Book Review: ASP.NET MVC in Action
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|This is my favorite book on the ASP.NET MVC Framework so far. The authors thoroughly cover each topic and it is obvious they have a deep knowledge of web development and the MVC framework. I highly recommend this book to anyone who wants to bend ASP.NET MVC to their will.|
ReviewThis book is aimed at experienced web developers with a solid background. It covers advanced topics and does not try to hold the reader's hand.
It covers ASP.NET MVC Framework v1.0. This is the current version of the framework, however version 2.0 will be released this spring. The new version will mostly build on the 1.0 framework, so anything learned in this book will not become obsolete.
I really enjoyed reading this book. Unlike a lot of programming books, I actually sat down and read it cover to cover before diving into code samples and trying some of the material for myself. The authors wrote this book with senior web developers in mind. You will not find a lot of background on core ASP.NET concepts and the introduction to the MVC framework itself is relatively brief when compared to other titles. However, after introducing the framework, each of its components is examined in detail to provide a thorough understanding of ASP.NET MVC.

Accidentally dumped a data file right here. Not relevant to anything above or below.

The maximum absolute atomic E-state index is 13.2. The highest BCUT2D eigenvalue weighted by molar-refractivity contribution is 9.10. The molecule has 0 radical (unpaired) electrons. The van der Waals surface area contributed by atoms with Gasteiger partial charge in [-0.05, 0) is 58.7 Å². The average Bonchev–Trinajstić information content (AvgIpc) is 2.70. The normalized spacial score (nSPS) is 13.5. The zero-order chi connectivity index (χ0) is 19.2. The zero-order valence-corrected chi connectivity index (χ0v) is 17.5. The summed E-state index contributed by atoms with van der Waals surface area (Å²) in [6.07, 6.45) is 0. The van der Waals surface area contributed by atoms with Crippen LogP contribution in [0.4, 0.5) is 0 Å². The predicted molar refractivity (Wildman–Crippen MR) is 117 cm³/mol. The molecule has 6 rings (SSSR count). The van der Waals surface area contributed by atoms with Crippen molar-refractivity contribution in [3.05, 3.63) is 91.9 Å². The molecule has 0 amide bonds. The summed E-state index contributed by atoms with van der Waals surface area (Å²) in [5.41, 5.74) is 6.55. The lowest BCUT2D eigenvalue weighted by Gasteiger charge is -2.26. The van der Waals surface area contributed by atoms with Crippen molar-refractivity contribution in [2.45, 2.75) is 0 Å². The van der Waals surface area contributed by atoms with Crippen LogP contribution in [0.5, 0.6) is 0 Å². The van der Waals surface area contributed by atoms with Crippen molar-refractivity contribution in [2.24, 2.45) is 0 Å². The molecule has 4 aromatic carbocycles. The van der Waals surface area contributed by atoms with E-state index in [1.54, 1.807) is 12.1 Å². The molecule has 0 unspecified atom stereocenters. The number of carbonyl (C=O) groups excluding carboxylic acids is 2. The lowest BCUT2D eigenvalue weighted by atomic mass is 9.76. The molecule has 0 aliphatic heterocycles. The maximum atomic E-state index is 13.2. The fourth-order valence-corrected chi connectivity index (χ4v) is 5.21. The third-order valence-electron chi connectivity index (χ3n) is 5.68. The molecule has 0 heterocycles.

Extending the framework is also explained in depth. Phil Haack and his team at Microsoft built the MVC Framework with the idea that developers should be able to extend it in places where the built-in features do not meet their needs. There are already community efforts that extend the framework available, including MVCContrib on CodePlex and the Spark and NHaml view engines.
Like the Wrox title I reviewed a couple of weeks ago, ASP.NET MVC in Action emphasizes best practices and building maintainable applications. Some of the tools used in the book are NHibernate for data persistence and Castle Windsor and StructureMap for dependency injection. An entire chapter is devoted to best practices in MVC. The authors break down these best practices into those aimed at controllers, views, routes and testing.
Finally, the last chapter ties it all together by providing some MVC Framework 'recipes' for development. Here you can see some practical applications of the framework and tools that can be used in conjunction with the framework.
I highly recommend this book to experienced developers interested in building solid, maintainable web applications on the Microsoft stack. If you do not feel you are experience enough for this title, then I recommend getting up to speed and then buying a copy of this book to really understand ASP.NET MVC.
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